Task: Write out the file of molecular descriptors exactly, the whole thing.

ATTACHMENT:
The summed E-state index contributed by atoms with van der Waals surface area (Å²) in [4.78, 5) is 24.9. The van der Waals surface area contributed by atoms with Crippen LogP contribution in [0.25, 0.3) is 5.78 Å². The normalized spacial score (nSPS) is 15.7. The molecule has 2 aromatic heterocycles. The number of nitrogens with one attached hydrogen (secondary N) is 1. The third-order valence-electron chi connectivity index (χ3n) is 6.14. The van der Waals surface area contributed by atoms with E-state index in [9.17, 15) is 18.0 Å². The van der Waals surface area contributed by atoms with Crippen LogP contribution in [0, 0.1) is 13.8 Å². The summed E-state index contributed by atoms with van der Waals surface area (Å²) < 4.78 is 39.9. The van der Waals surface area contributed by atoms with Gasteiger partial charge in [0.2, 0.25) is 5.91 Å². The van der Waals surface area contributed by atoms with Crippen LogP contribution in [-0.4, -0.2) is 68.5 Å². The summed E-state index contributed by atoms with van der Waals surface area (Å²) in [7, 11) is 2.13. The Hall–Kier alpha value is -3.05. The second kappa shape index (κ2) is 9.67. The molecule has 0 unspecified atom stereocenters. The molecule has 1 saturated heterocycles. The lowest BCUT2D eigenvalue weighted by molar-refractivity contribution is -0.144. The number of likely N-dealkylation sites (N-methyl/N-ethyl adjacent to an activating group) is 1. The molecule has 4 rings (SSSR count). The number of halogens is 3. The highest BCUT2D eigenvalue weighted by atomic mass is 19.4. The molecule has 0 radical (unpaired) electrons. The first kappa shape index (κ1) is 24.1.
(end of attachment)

The summed E-state index contributed by atoms with van der Waals surface area (Å²) in [4.78, 5) is 24.9. The van der Waals surface area contributed by atoms with Crippen LogP contribution in [0.25, 0.3) is 5.78 Å². The normalized spacial score (nSPS) is 15.7. The molecule has 2 aromatic heterocycles. The number of nitrogens with one attached hydrogen (secondary N) is 1. The third-order valence-electron chi connectivity index (χ3n) is 6.14. The van der Waals surface area contributed by atoms with E-state index in [9.17, 15) is 18.0 Å². The van der Waals surface area contributed by atoms with Crippen LogP contribution in [0, 0.1) is 13.8 Å². The summed E-state index contributed by atoms with van der Waals surface area (Å²) < 4.78 is 39.9. The van der Waals surface area contributed by atoms with Gasteiger partial charge in [0.2, 0.25) is 5.91 Å². The van der Waals surface area contributed by atoms with Crippen LogP contribution in [-0.4, -0.2) is 68.5 Å². The summed E-state index contributed by atoms with van der Waals surface area (Å²) in [7, 11) is 2.13. The Hall–Kier alpha value is -3.05. The second kappa shape index (κ2) is 9.67. The molecule has 0 unspecified atom stereocenters. The molecule has 1 saturated heterocycles. The lowest BCUT2D eigenvalue weighted by molar-refractivity contribution is -0.144. The number of likely N-dealkylation sites (N-methyl/N-ethyl adjacent to an activating group) is 1. The molecule has 4 rings (SSSR count). The number of halogens is 3. The highest BCUT2D eigenvalue weighted by atomic mass is 19.4. The molecule has 0 radical (unpaired) electrons. The first kappa shape index (κ1) is 24.1.